Stephen Bannon, President Donald Trump’s chief strategist, recently spoke approvingly of the ideas of an anti-Semitic French intellectual who was sentenced to life in prison for cooperating with the Nazis during World War II.
In an article on Bannon’s interactions with European right-wing nationalists who want to break apart the European Union, Politico reported last week that Bannon has “expressed admiration for the reactionary French philosopher Charles Maurras, according to French media reports confirmed by Politico.” Recent articles in French media claim Bannon favorably cited Maurras to a French diplomat. Politico describes Maurras as a Catholic nationalist—like Bannon—and notes that Bannon has parroted several of Maurras’ ideas. A hero to members of Europe’s far right, Maurras is a natural fit for Bannon, who has expressed support for Brexit and France’s National Front movement and is known to hate the European Union.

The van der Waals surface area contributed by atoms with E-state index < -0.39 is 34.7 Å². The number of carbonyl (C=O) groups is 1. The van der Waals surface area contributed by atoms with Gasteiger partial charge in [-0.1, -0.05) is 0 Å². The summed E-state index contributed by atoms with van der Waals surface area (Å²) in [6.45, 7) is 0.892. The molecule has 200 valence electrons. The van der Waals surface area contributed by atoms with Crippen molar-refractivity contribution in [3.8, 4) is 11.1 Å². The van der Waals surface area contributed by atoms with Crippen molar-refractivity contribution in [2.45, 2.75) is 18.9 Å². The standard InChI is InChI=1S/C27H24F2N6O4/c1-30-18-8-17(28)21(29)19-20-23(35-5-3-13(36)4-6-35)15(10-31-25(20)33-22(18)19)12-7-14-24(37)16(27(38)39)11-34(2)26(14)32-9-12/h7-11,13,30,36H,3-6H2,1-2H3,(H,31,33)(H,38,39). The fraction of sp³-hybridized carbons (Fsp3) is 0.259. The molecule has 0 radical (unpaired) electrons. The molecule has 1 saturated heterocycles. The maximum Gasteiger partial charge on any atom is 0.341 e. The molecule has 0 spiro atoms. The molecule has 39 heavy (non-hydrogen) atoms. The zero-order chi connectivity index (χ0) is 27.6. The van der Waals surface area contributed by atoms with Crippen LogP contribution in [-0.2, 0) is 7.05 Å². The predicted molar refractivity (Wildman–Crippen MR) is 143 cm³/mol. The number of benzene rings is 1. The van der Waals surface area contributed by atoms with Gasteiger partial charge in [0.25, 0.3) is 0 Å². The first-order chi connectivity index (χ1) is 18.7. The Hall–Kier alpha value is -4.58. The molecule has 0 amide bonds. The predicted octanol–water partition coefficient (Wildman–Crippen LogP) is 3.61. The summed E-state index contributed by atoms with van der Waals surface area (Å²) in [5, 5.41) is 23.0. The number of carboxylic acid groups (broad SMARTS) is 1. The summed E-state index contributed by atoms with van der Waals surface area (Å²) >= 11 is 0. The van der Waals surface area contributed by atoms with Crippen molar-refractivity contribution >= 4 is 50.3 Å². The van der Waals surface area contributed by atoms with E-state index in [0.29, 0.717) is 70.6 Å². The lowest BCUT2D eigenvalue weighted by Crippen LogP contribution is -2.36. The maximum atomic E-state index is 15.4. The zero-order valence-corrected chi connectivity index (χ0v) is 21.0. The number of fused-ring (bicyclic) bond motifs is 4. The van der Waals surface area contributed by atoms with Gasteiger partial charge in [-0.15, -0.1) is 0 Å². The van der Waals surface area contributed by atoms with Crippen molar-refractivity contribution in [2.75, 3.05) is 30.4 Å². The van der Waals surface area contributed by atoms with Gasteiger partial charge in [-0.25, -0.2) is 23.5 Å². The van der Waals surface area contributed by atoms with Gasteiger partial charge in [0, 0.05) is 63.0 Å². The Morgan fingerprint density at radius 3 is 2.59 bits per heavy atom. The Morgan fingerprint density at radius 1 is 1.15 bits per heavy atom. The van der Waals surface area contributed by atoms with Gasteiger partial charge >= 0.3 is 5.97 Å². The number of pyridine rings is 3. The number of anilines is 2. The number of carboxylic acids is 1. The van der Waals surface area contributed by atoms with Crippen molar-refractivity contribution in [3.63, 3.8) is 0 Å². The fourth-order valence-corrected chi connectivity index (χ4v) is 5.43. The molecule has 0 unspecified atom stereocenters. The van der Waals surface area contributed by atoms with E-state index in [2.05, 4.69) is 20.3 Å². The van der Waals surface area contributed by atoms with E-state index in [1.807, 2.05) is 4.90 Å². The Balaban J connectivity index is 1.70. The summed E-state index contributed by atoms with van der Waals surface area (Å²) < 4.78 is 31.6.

But Maurras was more than a nationalist. He was an infamous anti-Semite, whose anti-Jewish views were central to his outlook. From 1908 to 1944, Maurras edited the anti-Semitic paper L’Action Francaise, the organ of an eponymous movement that was anti-democratic and pro-monarchy. The movement was born out of the Dreyfus Affair, an international controversy in which an innocent Jewish soldier was convicted in 1894 of passing secrets to the Germans, a crime for which he was later exonerated. The movement’s “founding prejudice” was that Dreyfus was in fact guilty and that those who supported him were undermining France, according to Frederick Brown’s The Embrace of Unreason: France, 1914-1940. Maurras spent years writing anti-Semitic articles. He referred to the French government, known as the Third Republic, as “the Jew State, the Masonic State, the immigrant State.” (more...)